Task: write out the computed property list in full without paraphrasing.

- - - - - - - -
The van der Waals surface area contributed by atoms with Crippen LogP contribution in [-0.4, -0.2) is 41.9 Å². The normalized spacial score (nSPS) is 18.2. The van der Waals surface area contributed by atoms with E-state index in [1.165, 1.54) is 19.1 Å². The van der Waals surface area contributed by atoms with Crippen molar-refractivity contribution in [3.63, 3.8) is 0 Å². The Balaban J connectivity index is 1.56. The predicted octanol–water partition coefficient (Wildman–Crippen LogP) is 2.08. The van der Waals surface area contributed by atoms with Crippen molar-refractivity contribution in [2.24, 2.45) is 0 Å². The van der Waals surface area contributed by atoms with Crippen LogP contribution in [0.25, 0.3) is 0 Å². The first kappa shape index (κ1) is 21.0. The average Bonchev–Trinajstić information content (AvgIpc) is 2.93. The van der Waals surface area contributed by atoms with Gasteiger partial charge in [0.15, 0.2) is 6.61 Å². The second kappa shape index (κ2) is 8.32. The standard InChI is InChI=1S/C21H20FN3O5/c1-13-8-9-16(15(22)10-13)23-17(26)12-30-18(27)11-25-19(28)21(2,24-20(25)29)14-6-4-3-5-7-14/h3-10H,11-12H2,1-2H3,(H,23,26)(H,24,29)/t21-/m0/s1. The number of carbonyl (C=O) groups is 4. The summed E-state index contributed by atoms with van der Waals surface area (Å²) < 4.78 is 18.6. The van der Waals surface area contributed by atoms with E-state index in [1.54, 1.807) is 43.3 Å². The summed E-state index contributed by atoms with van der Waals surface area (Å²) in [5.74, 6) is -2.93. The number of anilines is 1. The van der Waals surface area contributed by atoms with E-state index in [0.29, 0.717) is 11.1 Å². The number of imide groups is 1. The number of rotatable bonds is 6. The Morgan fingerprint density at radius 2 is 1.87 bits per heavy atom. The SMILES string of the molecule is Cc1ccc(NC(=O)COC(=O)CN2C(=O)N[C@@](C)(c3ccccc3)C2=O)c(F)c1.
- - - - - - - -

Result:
The van der Waals surface area contributed by atoms with Crippen LogP contribution in [-0.4, -0.2) is 41.9 Å². The normalized spacial score (nSPS) is 18.2. The van der Waals surface area contributed by atoms with E-state index in [1.165, 1.54) is 19.1 Å². The van der Waals surface area contributed by atoms with Crippen molar-refractivity contribution in [3.63, 3.8) is 0 Å². The Balaban J connectivity index is 1.56. The predicted octanol–water partition coefficient (Wildman–Crippen LogP) is 2.08. The van der Waals surface area contributed by atoms with Crippen molar-refractivity contribution in [2.24, 2.45) is 0 Å². The van der Waals surface area contributed by atoms with Crippen LogP contribution in [0.25, 0.3) is 0 Å². The first kappa shape index (κ1) is 21.0. The average Bonchev–Trinajstić information content (AvgIpc) is 2.93. The van der Waals surface area contributed by atoms with Gasteiger partial charge in [0.15, 0.2) is 6.61 Å². The second kappa shape index (κ2) is 8.32. The standard InChI is InChI=1S/C21H20FN3O5/c1-13-8-9-16(15(22)10-13)23-17(26)12-30-18(27)11-25-19(28)21(2,24-20(25)29)14-6-4-3-5-7-14/h3-10H,11-12H2,1-2H3,(H,23,26)(H,24,29)/t21-/m0/s1. The number of carbonyl (C=O) groups is 4. The summed E-state index contributed by atoms with van der Waals surface area (Å²) < 4.78 is 18.6. The van der Waals surface area contributed by atoms with E-state index in [1.54, 1.807) is 43.3 Å². The summed E-state index contributed by atoms with van der Waals surface area (Å²) in [5.74, 6) is -2.93. The number of anilines is 1. The van der Waals surface area contributed by atoms with E-state index in [0.29, 0.717) is 11.1 Å². The number of imide groups is 1. The number of rotatable bonds is 6. The Morgan fingerprint density at radius 2 is 1.87 bits per heavy atom. The SMILES string of the molecule is Cc1ccc(NC(=O)COC(=O)CN2C(=O)N[C@@](C)(c3ccccc3)C2=O)c(F)c1.